By, Claudio Lavanga, NBC News

ROME, Italy - James Gandolfini's teenage son called for help after discovering his father collapsed in a bathroom, according to the manager of the Italian hotel where the "The Sopranos" star was staying. The Emmy-winning actor was later pronounced dead aged 51.

Gandolfini, who rose to fame as mob boss Tony Soprano on the hit HBO show, was still alive when the ambulance arrived, according to Antonio D'amore, who runs the Hotel Boscolo in Rome.

SLIDESHOW | Actor James Gandolfini's roles

Gandolfini suffered a suspected heart attack in the bathroom of his hotel room at about 10 p.m. local (4 p.m. ET) Wednesday, according to D'amore.

He said Gandolfini's son, Michael, was with him in the room and called for help. Hotel staff rushed to the room and found the actor on the bathroom floor, D'amore said.

Workers tried to resuscitate him but he was later pronounced dead at the Policlinico Umberto I hospital, which is about a three-minute drive from the hotel.

Gandolfini and his family were visiting Rome prior to his scheduled appearance on Saturday as guest of honor at the Taormina Film Festival in Sicily.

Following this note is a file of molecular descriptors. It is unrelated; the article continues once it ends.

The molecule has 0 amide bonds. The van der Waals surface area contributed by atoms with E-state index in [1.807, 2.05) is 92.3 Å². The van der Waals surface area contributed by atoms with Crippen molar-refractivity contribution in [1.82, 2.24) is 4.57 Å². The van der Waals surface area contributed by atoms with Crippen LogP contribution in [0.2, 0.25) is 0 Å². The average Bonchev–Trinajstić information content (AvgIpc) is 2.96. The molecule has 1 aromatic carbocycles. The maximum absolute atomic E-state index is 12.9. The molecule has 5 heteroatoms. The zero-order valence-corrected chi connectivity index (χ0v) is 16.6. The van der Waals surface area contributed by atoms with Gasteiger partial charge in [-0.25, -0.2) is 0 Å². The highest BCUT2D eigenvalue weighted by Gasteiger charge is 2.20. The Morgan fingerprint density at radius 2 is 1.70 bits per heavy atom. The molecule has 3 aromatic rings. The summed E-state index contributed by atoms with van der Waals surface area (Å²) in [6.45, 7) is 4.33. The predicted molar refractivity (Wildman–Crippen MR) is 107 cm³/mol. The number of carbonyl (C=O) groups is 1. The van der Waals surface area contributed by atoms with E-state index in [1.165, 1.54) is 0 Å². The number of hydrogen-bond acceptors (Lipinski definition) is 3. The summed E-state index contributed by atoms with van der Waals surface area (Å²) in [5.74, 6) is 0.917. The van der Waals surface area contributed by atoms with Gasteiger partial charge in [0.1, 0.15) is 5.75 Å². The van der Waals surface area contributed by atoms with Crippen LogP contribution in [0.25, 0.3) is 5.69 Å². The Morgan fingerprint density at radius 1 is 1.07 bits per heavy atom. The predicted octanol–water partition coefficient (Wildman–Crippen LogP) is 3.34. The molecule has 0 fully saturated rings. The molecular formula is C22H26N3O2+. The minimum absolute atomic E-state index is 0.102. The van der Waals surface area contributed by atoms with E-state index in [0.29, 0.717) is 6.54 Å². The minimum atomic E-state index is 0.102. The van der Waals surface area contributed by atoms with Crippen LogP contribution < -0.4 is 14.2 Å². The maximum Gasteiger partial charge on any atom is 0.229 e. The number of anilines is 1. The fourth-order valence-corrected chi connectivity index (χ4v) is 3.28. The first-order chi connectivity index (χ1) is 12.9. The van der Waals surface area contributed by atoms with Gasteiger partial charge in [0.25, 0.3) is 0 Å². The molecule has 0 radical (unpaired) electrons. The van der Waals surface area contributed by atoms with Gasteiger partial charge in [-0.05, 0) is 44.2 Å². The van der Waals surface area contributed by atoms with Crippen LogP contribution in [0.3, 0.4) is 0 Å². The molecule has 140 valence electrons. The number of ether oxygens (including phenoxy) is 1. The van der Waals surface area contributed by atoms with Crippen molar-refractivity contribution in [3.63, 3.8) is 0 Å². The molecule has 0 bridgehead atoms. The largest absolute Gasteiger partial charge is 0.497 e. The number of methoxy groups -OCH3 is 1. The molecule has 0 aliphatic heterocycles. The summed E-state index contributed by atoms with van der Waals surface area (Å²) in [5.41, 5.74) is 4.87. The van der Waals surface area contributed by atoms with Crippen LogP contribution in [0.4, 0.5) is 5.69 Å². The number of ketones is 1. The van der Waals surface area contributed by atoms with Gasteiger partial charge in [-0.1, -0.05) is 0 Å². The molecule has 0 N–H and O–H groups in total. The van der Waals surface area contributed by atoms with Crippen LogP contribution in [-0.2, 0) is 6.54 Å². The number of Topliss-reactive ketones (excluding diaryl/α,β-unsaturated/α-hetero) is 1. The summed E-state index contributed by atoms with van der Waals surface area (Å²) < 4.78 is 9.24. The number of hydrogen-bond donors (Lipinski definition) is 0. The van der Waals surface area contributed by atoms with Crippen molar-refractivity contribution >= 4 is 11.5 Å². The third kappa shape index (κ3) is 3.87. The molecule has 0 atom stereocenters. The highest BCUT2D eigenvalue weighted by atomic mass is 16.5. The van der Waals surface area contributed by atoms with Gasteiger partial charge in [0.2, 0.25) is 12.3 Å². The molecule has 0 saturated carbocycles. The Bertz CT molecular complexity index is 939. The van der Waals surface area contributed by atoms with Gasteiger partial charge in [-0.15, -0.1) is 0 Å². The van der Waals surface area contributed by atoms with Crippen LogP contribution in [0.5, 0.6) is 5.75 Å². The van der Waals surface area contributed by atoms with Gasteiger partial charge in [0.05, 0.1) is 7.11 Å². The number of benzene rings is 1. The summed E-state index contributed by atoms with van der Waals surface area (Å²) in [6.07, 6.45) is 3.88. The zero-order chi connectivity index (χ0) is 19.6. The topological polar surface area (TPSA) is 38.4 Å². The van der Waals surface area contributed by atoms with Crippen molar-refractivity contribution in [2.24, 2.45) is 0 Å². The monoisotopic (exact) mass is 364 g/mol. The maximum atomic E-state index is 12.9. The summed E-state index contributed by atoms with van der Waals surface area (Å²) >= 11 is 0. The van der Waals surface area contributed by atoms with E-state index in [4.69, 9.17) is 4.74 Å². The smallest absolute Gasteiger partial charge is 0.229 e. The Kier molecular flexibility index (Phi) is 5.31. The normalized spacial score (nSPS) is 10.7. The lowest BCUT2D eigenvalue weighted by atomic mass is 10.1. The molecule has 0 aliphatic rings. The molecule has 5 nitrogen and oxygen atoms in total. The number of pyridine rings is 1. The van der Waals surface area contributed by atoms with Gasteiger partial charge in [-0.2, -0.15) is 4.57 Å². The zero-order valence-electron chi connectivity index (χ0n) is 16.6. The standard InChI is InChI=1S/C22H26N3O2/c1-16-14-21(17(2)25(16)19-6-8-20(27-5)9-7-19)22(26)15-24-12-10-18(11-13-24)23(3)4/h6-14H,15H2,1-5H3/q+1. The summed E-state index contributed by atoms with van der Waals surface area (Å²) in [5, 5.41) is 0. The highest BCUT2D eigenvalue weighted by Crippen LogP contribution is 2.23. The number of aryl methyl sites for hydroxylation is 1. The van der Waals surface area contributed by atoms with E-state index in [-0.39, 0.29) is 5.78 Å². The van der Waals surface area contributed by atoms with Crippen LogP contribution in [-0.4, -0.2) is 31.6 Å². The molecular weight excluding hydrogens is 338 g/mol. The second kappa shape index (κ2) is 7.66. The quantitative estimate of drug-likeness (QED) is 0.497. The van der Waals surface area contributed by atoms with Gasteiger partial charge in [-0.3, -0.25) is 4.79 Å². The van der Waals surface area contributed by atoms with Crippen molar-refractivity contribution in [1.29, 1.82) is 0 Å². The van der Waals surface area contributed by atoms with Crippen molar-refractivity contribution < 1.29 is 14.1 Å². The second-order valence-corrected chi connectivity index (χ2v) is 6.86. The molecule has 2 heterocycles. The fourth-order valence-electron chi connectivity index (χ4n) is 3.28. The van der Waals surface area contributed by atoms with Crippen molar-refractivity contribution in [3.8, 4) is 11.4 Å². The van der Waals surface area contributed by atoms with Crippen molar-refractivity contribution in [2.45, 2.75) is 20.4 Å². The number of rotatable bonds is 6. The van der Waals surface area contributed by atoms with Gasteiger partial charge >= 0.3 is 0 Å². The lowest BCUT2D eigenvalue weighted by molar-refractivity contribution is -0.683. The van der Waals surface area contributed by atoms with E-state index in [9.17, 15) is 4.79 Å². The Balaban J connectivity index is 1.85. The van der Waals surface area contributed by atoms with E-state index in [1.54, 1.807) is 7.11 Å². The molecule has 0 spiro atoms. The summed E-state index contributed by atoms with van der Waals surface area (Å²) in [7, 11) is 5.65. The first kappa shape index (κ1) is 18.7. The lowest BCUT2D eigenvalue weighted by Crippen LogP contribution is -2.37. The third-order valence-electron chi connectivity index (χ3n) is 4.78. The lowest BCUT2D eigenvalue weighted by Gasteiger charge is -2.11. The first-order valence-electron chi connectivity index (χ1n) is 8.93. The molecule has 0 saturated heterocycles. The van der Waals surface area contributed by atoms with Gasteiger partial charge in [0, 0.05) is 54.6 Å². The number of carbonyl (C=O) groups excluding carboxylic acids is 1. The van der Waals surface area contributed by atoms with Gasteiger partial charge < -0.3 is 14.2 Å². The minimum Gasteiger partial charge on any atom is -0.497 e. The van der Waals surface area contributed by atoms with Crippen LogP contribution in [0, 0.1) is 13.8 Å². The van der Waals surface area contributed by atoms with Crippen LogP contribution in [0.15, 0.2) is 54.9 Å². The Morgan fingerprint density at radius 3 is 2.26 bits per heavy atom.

"He was a genius," said "Sopranos" creator David Chase. "Anyone who saw him even in the smallest of his performances knows that. He is one of the greatest actors of this or any time."

Gandolfini won critical acclaim, three Emmy Awards and three Screen Actors Guild awards for playing Tony Soprano from 1999-2007.

"We're all in shock and feeling immeasurable sadness at the loss of a beloved member of our family," HBO said in a statement. "He was a special man, a great talent, but more importantly a gentle and loving person who treated everyone no matter their title or position with equal respect. He touched so many of us over the years with his humor, his warmth and his humility. Our hearts go out to his wife and children during this terrible time. He will be deeply missed by all of us."

Although a New Jersey native, Gandolfini didn't expect to land the role of Tony Soprano. "I thought that they would hire some good-looking guy, not George Clooney but some Italian George Clooney, and that would be that," he told Vanity Fair in 2012.

But instead, it was Gandolfini who got the nod, and he made viewers care about a mob boss who could order the murder of a family member one minute and turn around and tenderly feed the ducks that swam in his estate's swimming pool the next.

"I think you cared about Tony because David was smart enough to write the Greek chorus, through (Soprano's psychiatrist) Dr. Melfi," Gandolfini said. "So you sat there and you got to see his motives, what he was thinking, what he was trying to do, what he was trying to fix, what he was trying to become. And then you saw it didn't really work out the way he wanted it to."

Actress Lorraine Bracco, who played Melfi, said in a statement,"We lost a giant today. I am utterly heartbroken."'s Gael Fashingbauer Cooper and NBC News' Alastair Jamieson contributed to this report.